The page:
Though these two films admittedly have two very different purposes behind them, they are both primarily artistic expression from highly talented filmmakers taking a good deal of artistic license. They are the results of master craftsman, not Church authorities or theologians. Ironically, the mostly theologically sound dialogue in “Noah” comes from the character portrayed as the king of the sinful people who will be washed away in the flood. He talks to Noah’s son, Ham, about how the purpose of all creation was to serve man because man was created in God’s image. Unfortunately, he desires to abuse that reality, forgetting that man was also called by God to be the steward of all creation, which comes with great responsibility.

I have two favorite parts of the movie. One is how all the creatures come to the ark and how they dwell in it. Very mesmerizing. The second is when Noah tells his family the story of creation as his fathers told him. This sequence is absolutely beautiful to watch and experience, and makes the film worth the price of admission. Again, the work of an artist, being viewed as a work of art.

I think that Noah’s actions, as the impending flood is approaching and through to the end of the film, are the most controversial aspects of the film. Great license is taken here. But I applaud the writers for their insights and creativity. Without giving it away, I will just say that I found myself wondering what temptations the real Noah must have gone through during this whole ordeal. The film portrays Noah as a completely obedient man of God, much like Abraham, willing to go as far as slaughtering your own child because it’s God’s will. The writers of the film clearly present their idea of what might have transpired. It’s disturbing and absolutely intriguing at the same time. Each of the other family members respond to Noah with just as much intrigue.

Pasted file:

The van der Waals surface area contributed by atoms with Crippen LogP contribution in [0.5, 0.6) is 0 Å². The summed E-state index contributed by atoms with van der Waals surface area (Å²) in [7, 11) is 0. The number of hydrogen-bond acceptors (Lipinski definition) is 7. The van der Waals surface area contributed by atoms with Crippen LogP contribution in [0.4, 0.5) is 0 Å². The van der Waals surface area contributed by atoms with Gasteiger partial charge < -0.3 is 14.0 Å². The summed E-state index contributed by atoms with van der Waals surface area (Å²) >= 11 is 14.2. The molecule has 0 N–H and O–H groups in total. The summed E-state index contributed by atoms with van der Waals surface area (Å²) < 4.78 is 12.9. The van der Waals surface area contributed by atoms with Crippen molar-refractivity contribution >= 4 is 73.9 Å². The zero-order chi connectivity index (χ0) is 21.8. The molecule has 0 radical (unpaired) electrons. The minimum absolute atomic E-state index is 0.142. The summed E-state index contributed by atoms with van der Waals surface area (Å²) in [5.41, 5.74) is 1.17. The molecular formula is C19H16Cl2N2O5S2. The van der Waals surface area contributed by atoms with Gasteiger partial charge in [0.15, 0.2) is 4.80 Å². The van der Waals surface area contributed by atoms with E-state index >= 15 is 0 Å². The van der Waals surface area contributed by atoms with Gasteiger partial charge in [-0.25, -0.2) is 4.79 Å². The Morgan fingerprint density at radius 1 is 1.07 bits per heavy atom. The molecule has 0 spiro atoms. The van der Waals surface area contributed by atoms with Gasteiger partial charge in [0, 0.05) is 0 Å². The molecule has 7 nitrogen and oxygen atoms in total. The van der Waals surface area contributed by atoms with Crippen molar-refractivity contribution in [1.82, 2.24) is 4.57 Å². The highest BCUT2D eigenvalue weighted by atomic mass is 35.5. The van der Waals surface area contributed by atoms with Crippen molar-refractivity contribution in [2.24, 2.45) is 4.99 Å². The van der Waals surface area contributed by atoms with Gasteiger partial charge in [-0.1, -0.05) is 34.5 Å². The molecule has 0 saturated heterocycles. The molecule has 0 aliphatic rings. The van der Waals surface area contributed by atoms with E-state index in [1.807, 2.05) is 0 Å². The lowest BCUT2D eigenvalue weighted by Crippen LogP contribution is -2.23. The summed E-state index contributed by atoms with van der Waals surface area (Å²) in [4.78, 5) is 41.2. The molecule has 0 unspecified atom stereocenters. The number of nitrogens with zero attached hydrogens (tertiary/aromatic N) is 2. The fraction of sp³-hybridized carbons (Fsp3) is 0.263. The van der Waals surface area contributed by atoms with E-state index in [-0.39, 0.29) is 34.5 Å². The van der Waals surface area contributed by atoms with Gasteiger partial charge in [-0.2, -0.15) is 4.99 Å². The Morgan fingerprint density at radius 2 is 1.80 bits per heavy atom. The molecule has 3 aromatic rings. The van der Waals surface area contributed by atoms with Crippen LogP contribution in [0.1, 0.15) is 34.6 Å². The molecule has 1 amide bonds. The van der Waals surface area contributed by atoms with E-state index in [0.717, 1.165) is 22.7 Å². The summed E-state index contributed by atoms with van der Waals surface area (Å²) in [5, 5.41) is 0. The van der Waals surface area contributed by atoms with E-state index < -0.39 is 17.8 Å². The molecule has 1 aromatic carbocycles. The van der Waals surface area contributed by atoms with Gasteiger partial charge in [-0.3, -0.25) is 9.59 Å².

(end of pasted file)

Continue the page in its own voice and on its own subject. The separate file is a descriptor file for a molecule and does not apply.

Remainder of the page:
Go see it for yourself before it leaves the theater (it’s definitely a movie that has to be seen on the big screen). I believe that this film will have many people considering the beauty and reality of a Creator (which is a heavy theme of this film) and going to the Bible curious as to what the story of Noah actually says. Perhaps there actually are those who will look to find out if the rocks came to the aid of Noah.

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2 responses to “The Noah movie

  1. Agree wholeheartedly with Anthony regarding the film Noah. It sparks discussion about God. The animals boarding the ark is awesome! It causes one to contemplate God as the creator of all living things. Thank you for a balanced analysis.

  2. Anthony, I question your prudence in recommending this movie. You seem to have the attitude that “it’s just a movie” and it’s not “that bad” or “it’s not THAT anti-Catholic”. Meanwhile, the Vatican (for once in the last 50 years it is finally using its influence) has rightly called out it’s “new age” message, among other things (notably, it’s blasphemous portrayal of a “mean” God.

    Movies are more than just “art”. They send a message, whether one thinks they do or not. And this movie’s message is anti-Catholic. 50 years ago, this movie would’ve made the Vatican’s “Index” and been banned, plain and simple.